The lack of close ties between logistics companies and importers and exporters has led to high tariffs, resulting in the latter's poor competitiveness, Deputy Minister of Industry and Trade Tran Tuan Anh has said.
|Cargo containers are loaded from ships at Tien Sa Port in the central city of Da Nang. The lack of close ties between logistics companies and importers and exporters has led to high tariffs, resulting in the latter's poor competitiveness. (Photo: VNA/VNS)|
Speaking at the Vietnam Logistics Forum organised in HCM City yesterday by the Vietnam Economic Times, the Vietnam Logistics Association and his ministry, he said logistical costs amounted to around 20-25 per cent of Viet Nam's GDP in recent years, and cutting them would improve the competitiveness of the country's goods in an increasingly competitive environment.
Logistics costs in developed countries range between 10 and 13 per cent.
Tuan stressed the need to develop an efficient and reasonable system to connect all forms of transport by mobilising all resources, especially domestic.
"The legal framework and regulations for the logistics sector remain difficult and the lack of close co-ordination between relevant organisations has had a negative impact on the sector's performance."
Vietnamese logistics services providers hold a modest market share.
While several of them had started offering third-party (3PL) or outsourced logistics, they lacked professionalism, a wide network, technology, and resources to invest in an efficient information system, Anh said.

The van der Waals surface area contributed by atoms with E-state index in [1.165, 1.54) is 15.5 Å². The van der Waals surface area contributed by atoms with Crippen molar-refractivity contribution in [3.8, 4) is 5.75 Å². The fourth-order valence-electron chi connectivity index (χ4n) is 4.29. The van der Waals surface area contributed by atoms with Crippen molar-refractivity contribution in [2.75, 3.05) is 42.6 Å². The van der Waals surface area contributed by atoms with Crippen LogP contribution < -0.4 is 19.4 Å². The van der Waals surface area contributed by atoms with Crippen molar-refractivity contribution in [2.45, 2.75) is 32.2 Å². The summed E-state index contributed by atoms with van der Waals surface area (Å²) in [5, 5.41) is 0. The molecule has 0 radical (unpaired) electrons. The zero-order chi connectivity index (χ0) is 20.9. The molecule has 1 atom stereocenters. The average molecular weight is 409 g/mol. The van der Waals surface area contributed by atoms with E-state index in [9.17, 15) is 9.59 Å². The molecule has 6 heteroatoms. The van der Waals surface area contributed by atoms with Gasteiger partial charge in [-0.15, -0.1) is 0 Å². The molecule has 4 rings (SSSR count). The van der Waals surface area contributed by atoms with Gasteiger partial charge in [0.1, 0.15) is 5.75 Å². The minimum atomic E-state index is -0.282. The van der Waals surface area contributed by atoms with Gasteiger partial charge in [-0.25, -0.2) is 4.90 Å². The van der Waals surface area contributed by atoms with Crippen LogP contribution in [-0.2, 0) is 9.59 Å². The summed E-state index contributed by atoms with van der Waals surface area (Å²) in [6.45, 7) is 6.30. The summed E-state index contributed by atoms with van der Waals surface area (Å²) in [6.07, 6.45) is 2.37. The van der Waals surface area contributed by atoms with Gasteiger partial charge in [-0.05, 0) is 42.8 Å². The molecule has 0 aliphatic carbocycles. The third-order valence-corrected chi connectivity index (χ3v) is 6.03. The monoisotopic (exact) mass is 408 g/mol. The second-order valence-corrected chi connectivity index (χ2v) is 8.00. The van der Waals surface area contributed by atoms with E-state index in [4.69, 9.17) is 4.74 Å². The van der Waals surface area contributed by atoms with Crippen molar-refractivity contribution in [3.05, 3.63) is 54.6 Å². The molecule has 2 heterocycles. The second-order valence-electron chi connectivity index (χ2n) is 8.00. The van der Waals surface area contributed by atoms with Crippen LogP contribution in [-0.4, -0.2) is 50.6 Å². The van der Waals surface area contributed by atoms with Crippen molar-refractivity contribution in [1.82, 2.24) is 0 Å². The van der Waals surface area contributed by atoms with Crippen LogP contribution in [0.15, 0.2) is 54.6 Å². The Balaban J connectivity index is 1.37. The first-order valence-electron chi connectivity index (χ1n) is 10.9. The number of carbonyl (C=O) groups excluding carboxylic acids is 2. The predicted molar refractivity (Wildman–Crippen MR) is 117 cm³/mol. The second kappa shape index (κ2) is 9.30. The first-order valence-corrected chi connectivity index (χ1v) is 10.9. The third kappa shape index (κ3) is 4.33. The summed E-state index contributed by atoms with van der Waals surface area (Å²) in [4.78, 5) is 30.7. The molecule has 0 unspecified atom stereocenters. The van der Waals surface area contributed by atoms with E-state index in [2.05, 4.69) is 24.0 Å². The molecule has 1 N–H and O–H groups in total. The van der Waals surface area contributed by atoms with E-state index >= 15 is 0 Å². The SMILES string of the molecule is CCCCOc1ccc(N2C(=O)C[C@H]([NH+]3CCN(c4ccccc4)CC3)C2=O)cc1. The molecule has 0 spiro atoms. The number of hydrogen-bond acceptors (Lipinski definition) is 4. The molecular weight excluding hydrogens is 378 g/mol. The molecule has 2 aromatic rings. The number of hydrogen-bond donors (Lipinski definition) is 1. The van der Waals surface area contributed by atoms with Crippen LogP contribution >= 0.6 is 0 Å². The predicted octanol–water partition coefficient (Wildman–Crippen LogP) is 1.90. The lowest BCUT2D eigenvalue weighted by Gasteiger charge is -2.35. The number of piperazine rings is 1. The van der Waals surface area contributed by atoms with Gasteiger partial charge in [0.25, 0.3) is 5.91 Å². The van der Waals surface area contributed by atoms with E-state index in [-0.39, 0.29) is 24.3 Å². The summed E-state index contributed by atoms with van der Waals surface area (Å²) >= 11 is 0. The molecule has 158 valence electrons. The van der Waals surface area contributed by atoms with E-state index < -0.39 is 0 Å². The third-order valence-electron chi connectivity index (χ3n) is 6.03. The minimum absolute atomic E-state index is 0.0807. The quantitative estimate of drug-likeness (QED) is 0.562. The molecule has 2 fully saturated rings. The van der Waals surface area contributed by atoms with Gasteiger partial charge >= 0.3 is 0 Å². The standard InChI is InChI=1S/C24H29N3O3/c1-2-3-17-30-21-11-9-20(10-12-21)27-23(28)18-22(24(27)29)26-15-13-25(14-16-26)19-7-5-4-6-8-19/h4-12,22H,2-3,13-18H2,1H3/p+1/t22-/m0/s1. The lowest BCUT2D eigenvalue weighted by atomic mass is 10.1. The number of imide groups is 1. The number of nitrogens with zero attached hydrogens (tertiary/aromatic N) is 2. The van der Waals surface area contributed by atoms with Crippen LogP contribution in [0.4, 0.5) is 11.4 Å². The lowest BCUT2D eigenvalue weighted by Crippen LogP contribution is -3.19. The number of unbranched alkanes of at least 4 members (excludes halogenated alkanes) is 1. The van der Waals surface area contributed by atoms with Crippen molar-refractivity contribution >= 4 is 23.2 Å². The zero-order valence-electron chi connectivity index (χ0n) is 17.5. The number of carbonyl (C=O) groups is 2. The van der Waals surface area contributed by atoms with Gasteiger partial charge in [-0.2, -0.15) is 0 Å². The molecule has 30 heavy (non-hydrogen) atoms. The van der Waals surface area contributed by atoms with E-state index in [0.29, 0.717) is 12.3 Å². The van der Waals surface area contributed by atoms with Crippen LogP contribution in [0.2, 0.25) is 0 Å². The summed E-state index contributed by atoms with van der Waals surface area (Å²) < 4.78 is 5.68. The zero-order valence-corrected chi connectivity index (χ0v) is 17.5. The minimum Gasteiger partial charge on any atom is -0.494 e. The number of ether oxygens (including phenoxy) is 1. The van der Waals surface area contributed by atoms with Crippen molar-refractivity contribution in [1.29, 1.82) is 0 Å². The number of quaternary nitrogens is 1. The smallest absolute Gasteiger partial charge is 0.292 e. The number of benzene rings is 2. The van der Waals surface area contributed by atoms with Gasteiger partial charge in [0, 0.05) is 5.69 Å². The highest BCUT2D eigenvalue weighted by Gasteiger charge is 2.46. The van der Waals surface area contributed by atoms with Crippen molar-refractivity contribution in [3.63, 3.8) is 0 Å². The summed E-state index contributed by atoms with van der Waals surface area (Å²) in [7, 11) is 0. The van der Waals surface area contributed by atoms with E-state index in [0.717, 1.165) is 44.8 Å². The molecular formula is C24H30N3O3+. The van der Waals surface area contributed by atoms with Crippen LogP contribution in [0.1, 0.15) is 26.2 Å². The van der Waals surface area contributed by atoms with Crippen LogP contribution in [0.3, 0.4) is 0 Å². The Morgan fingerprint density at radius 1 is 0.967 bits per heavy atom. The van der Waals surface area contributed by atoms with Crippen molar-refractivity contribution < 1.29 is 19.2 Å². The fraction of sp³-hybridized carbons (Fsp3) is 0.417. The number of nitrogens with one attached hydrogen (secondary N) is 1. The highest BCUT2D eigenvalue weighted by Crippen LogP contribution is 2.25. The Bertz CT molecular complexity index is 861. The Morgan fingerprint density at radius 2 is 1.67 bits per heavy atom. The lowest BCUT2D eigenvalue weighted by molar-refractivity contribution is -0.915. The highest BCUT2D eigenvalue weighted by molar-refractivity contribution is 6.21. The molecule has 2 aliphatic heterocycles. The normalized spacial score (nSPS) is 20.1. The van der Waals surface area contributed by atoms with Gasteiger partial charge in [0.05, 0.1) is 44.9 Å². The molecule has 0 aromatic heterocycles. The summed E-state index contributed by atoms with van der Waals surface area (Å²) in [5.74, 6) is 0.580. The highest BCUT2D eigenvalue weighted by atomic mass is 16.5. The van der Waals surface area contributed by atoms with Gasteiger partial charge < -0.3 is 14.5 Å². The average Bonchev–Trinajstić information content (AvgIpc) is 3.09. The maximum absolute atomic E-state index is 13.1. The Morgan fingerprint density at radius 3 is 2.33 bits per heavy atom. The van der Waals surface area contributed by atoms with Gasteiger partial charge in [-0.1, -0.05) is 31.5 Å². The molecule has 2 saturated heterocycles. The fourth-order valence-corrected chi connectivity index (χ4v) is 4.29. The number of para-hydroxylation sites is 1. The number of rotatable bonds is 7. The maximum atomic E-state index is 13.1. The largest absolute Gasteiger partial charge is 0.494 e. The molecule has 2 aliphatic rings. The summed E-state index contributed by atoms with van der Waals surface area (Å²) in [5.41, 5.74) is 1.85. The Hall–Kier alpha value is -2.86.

Vietnamese traders had not recognised the importance of logistics and supply chain management, and so had yet to use outsourced logistics, he said.
Globally, logistics systems tended to employ information technology and e-commerce for order handling, implementing, delivering, and payment, he said.
Tran Du Lich, member of the National Assembly's Economic Committee, wants the Government to acknowledge the importance of logistics as a service and prioritise long-term planning for the industry. It should be linked with the country's maritime economic strategy, he said.
Private investment in infrastructure for developing logistics services should be stimulated through private-public partnerships (PPPs), he said.
Laws and regulations should facilitate the operation of the industry while ensuring fair and transparent competition and should be harmonised with international standards, he said.
Do Xuan Quang, chairman of the Vietnam Logistics Association, called for policy incentives in terms of taxation, land use and bank credit and others for investment in logistics infrastructure like airports and seaports, logistics centres, inland customs depots, and IT infrastructure.
He also called for developing e-commerce, distribution, and urban retail networks and for investment in IT together with creating more 3PLS and 4PLS (an integrator that accumulates resources, capabilities and technologies to run complete supply chain solutions) in distribution and retail.
The Bank for Investment and Development of Viet Nam signed a memorandum of understanding with the VLA to provide banking services to logistics businesses.
Viet Nam has around 1,200 domestic logistics businesses, which only handle 25 per cent of the total business, leaving the rest of the market share to foreign-owned companies.
Last year Viet Nam ranked 48th out of 160 countries in the World Bank's Logistics Performance Index, up five places from 2012.